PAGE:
The Department for Education’s (DfE) guidance document ‘Every School a Good School – A Policy for School Improvement’ (2009) aims to raise standards and promote equality in all our schools. Its vision is to embed across all schools the characteristics of effective schooling: effective leadership; child- centred provision; high-quality teaching and learning; and a school connected to its community. At the core of the policy is self-evaluation, using performance data and other information, leading to sustained self-improvement.
The guidance emphasises that school improvement is first and foremost the responsibility of the school, based on the premise that schools themselves are best placed to identify areas for improvement and to implement changes that can bring about better outcomes for pupils.
Here at The King’s resulting actions and targets arising out of our self-evaluation are captured in our school development plan (SDP). Whilst our SDP has actions and targets ranging over one to three years, we review it annually in order to make any necessary adjustments in light of new information flowing from our self-evaluation.
The School Development Planning Cycle
In summary, our school development cycle follows five steps:
The School Development Plan (SDP)
The King’s school development plan is divided into seven key areas. We believe that asking what we want to achieve in each of these key areas is crucial to our continuous school improvement journey. The seven key areas are:
A Safe Learning Environment:
First and foremost, a school needs to be a safe and inclusive environment where students and adults alike can flourish. Without this all else fails. The strategic area of a safe learning environment will deliver, in line with all statutory obligations, the very best possible working practices in keeping students and adults protected and safe; that working practices respond in a timely manner to students’ educational needs.
Second, a school needs great leadership. Great schools have great leaders who have an internal compass, know the direction that needs to be taken and recognise and nurture leadership as it emerges from any part of the organisation – recognising that leadership is not by virtue of position alone. The strategic area of leadership is focused on delivering and sustaining strong ethical leadership and management at all levels across the school by investing in people, retaining talent and adding strategic capacity.
Teaching and Learning:
Third, teaching and learning is recognised as the core business of school life and delivers an unwavering focus on creating for our students learning experiences that will last a lifetime. The strategic area of teaching and learning will nurture exceptional professional development for staff; informed by research, in order to reduce the variation in the quality of teaching and learning so that it is a consistently outstanding experience for all learners.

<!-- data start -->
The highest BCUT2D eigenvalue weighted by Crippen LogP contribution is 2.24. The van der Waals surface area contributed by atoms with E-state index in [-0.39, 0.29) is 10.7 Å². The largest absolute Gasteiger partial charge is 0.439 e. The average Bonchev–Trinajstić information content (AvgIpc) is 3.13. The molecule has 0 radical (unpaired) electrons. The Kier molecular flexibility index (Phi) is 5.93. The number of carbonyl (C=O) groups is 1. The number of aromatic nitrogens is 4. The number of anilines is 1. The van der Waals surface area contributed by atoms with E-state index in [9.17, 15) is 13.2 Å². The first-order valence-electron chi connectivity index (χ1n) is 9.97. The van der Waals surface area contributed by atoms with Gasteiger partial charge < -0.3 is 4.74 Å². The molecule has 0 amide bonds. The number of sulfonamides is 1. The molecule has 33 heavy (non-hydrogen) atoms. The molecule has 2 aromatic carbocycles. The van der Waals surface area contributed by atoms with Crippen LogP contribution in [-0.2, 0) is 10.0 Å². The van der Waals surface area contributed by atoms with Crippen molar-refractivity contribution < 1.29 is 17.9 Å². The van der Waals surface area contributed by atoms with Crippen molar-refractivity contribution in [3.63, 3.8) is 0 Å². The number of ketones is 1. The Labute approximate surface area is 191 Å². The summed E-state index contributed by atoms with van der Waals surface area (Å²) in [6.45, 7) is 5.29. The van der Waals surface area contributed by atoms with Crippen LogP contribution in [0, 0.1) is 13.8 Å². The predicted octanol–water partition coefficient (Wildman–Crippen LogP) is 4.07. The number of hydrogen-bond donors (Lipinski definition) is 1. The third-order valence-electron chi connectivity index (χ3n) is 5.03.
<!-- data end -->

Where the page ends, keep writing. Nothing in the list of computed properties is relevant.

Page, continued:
Curriculum Development (including SIAMS):
Fourth, the curriculum is built from a core of knowing God’s truth and love where students can transition seamlessly between the different phases of their education. The strategic area of curriculum is focused on delivering a provision of study that meets the needs, aspirations and ambitions of all students so that they are able to make a positive contribution in the world through the manifestation of our Christian values.
Achievement for All:
Fifth, The King’s will be that serendipitous moment for a child, where their life chances are improved. The strategic area of achievement will deliver approaches to the use of data, student assessment, monitoring and tracking of performance, as well as the support of a wide range of external agencies, in order to respond in a timely manner to an individual student’s need in order that they can be the best that they can be.
Sixth, people get your ‘why’ not your ‘how’. Communication will ensure that all stakeholders understand the ethical and Christian narratives that drive The King’s school community; that as far as is humanly possible all stakeholders work from a knowledge of the reality and not a perceived reality. The strategic area of communication will deliver clarity and transparency of roles, systems and processes across the school leading to the strongest possible relationships with all stakeholders, in particular students, parents and carers.
Finance, Building and Resources:
Seventh, the school will remain acutely aware that it is spending public monies and that this is a finite resource. The strategic area of finance buildings and resources will deliver the development and maintenance of first class facilities together with rich and diverse resources (including human resources); the stewardship of funds will ensure that all priority areas of the academy SDP can be fulfilled within agreed timescales.